• Squire L. R., Stark C. E. L., Clark R. E. (2004). The medial temporal lobe. Annu. Rev. Neurosci. 27, 279–306. doi: 10.1146/annurev.neuro.27.070203.144130. [PubMed] [Cross Ref]
  • Steinman B. A., Steinman S. B. (1997). Transient visual attention is dominated by the magnocellular stream. Vision Res. 37, 17–23. doi: 10.1016/S0042-6989(96)00151-4. [PubMed] [Cross Ref]
  • Sterzer P., Frith C., Petrovic P. (2008). Believing is seeing: expectations alter visual awareness. Curr. Biol. 18, 697–698. doi: 10.1016/j.cub.2008.06.021. [PubMed] [Cross Ref]
  • Sterzer P., Kleinschmidt A., Rees G. (2009). The neural bases of multistable perception. Trends Cogn. Sci. (Regul. Ed.) 13, 310–318. doi: 10.1016/j.tics.2009.04.006. [PubMed] [Cross Ref]
  • Stocker A. A., Simoncelli C. P. (2006). Noise characteristics and prior expectations in human visual speed perception. Nat. Neurosci. 9, 578–585. doi: 10.1038/nn1669. [PubMed] [Cross Ref]
  • Summerfield C., Egner T. (2009). Expectation (and attention) in visual cognition. Trends Cogn. Sci. (Regul. Ed.) 13, 403–409. doi: 10.1016/j.tics.2009.06.003. [PubMed] [Cross Ref]
  • Summerfield C., Egner T., Greene M., Koechlin E., Mangels J., Hirsch J. (2006). Predictive codes for forthcoming perception in the frontal cortex. Science 314, 1311–1314. doi: 10.1126/science.1132028. [PubMed] [Cross Ref]
  • Sun J., Perona P. (1998). Where is the sun? Nat. Neurosci. 1, 183–184. doi: 10.1038/630. [PubMed] [Cross Ref]
  • Supèr H., Spekreijse H., Lamme V. A. F. (2001). Two distinct modes of sensory processing observed in monkey primary visual cortex (V1). Nat. Neurosci. 4, 304–310. doi: 10.1038/85170. [PubMed] [Cross Ref]
  • Szpunar K. K., Chan J. C. K., McDermott K. B. (2009). Contextual processing in episodic future thought. Cereb. Cortex 19, 1539–1548. doi: 10.1093/cercor/bhn191. [PubMed] [Cross Ref]
  • Thorpe S., Fize D., Marlot C. (1996). Speed of processing in the human visual system. Nature 381, 520–522. doi: 10.1038/381520a0. [PubMed] [Cross Ref]
  • Tononi G., Edelman G. E. (1998). Consciousness and Complexity. Science 282, 1846–1851. doi: 10.1126/science.282.5395.1846. [PubMed] [Cross Ref]
  • Tsuchiya N., Koch C. (2005). Continuous flash suppression reduces negative afterimages. Nat. Neurosci. 8, 1096–1101. doi: 10.1038/nn1500. [PubMed] [Cross Ref]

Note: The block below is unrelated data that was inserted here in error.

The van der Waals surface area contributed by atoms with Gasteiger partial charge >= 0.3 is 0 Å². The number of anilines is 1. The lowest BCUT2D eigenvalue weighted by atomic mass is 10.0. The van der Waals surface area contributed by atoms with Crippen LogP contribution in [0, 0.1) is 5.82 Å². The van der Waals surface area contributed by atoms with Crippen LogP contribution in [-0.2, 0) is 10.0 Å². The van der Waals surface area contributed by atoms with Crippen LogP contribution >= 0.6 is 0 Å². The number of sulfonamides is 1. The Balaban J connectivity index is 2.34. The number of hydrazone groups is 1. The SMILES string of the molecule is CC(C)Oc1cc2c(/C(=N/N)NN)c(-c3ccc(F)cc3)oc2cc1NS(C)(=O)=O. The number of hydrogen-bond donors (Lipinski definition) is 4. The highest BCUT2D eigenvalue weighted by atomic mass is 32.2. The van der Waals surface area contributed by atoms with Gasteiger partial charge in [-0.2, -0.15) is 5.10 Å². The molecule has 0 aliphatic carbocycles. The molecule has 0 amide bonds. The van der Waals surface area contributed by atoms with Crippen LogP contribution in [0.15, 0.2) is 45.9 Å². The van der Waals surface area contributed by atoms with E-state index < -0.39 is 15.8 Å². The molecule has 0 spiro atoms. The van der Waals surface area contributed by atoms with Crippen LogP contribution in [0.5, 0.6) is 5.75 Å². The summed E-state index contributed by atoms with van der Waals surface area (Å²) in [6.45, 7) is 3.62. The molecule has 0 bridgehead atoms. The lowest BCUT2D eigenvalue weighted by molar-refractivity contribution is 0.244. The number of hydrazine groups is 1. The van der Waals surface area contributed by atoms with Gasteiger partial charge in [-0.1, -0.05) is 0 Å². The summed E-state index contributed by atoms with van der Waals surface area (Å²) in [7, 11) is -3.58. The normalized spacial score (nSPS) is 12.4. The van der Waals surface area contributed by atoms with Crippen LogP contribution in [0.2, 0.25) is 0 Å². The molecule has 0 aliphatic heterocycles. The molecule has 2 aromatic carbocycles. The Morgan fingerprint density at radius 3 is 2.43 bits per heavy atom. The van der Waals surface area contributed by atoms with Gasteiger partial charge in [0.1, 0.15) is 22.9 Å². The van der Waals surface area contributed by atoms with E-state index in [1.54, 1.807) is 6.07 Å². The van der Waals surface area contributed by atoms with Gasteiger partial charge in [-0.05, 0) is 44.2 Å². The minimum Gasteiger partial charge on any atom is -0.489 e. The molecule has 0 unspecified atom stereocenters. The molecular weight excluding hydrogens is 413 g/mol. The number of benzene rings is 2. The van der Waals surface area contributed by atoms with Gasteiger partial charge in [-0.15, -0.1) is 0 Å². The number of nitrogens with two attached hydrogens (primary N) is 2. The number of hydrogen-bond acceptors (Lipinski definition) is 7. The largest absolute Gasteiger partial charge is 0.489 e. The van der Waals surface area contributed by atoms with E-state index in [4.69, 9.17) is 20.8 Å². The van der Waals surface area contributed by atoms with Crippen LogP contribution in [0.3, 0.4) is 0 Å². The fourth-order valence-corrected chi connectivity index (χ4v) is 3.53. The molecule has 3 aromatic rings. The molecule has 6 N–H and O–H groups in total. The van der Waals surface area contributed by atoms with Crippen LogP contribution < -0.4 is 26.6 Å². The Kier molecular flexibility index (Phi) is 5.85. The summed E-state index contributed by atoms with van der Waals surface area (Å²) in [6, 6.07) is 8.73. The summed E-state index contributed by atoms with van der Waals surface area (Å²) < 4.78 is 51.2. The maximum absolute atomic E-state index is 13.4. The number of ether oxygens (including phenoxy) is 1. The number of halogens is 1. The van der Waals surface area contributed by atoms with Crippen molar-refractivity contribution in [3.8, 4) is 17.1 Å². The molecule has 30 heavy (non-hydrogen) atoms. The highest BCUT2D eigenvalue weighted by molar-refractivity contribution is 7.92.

• Tsukiura T., Cabeza R. (2008). Orbitofrontal and hippocampal contributions to memory for face-name associations: the rewarding power of a smile. Neuropsychologia 46, 2310–2319. doi: 10.1016/j.neuropsychologia.2008.03.013. [PMC free article] [PubMed] [Cross Ref]
  • Turk-Browne N. B., Scholl B. J., Johnson M. K., Chun M. M. (2010). Implicit perceptual anticipation triggered by statistical learning. J. Neurosci. 30, 11177–11187. doi: 10.1523/JNEUROSCI.0858-10.2010. [PMC free article] [PubMed] [Cross Ref]
  • Ullman S. (1995). Sequence seeking and counter streams: a computational model for bidirectional information flow in the visual cortex. Cereb. Cortex 5, 1–11. doi: 10.1093/cercor/5.1.1. [PubMed] [Cross Ref]
  • Webster M. J., Bachevalier J., Ungerleider L. G. (1994). Connections of inferior temporal areas TEO and TE with parietal and frontal cortex in macaque monkeys. Cereb. Cortex 4, 470–483. doi: 10.1093/cercor/4.5.470. [PubMed] [Cross Ref]
  • Wyart V., Nobre A. C., Summerfield C. (2012). Dissociable prior influences of signal probability and relevance on visual contrast sensitivity. Proc. Natl. Acad. Sci. U.S.A. 109, 3593–3598. doi: 10.1073/pnas.1120118109. [PubMed] [Cross Ref]
  • Yeo B. T. T., Krienen F. M., Sepulcre J., Sabuncu M. R., Lashkari D., Hollinshead M., et al. (2011). The organization of the human cerebral cortex estimated by intrinsic functional connectivity. J. Neurophysiol. 106, 1125–1165. doi: 10.1152/jn.00338.2011. [PubMed] [Cross Ref]
Articles from Frontiers in Psychology are provided here courtesy of
Frontiers Media SA